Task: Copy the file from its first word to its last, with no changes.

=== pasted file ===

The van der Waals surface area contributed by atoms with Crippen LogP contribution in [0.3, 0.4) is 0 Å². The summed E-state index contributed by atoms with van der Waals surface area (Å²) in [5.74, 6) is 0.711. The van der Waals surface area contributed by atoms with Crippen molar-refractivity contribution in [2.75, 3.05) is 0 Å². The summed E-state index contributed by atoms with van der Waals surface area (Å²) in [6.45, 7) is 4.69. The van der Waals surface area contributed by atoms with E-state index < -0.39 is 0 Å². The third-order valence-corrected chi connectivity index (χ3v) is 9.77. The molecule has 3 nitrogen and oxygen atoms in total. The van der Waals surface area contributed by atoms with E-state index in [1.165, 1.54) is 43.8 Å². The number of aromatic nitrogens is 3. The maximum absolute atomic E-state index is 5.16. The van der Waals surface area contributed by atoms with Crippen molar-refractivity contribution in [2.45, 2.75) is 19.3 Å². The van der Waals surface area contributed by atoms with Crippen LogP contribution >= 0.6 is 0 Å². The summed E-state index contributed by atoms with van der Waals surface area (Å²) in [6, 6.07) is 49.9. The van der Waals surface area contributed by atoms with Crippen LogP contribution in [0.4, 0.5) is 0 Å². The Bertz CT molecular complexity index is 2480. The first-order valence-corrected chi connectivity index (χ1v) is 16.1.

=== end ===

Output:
The van der Waals surface area contributed by atoms with Crippen LogP contribution in [0.3, 0.4) is 0 Å². The summed E-state index contributed by atoms with van der Waals surface area (Å²) in [5.74, 6) is 0.711. The van der Waals surface area contributed by atoms with Crippen molar-refractivity contribution in [2.75, 3.05) is 0 Å². The summed E-state index contributed by atoms with van der Waals surface area (Å²) in [6.45, 7) is 4.69. The van der Waals surface area contributed by atoms with E-state index < -0.39 is 0 Å². The third-order valence-corrected chi connectivity index (χ3v) is 9.77. The molecule has 3 nitrogen and oxygen atoms in total. The van der Waals surface area contributed by atoms with E-state index in [1.165, 1.54) is 43.8 Å². The number of aromatic nitrogens is 3. The maximum absolute atomic E-state index is 5.16. The van der Waals surface area contributed by atoms with Crippen molar-refractivity contribution in [2.45, 2.75) is 19.3 Å². The van der Waals surface area contributed by atoms with Crippen LogP contribution >= 0.6 is 0 Å². The summed E-state index contributed by atoms with van der Waals surface area (Å²) in [6, 6.07) is 49.9. The van der Waals surface area contributed by atoms with Crippen LogP contribution in [0.4, 0.5) is 0 Å². The Bertz CT molecular complexity index is 2480. The first-order valence-corrected chi connectivity index (χ1v) is 16.1.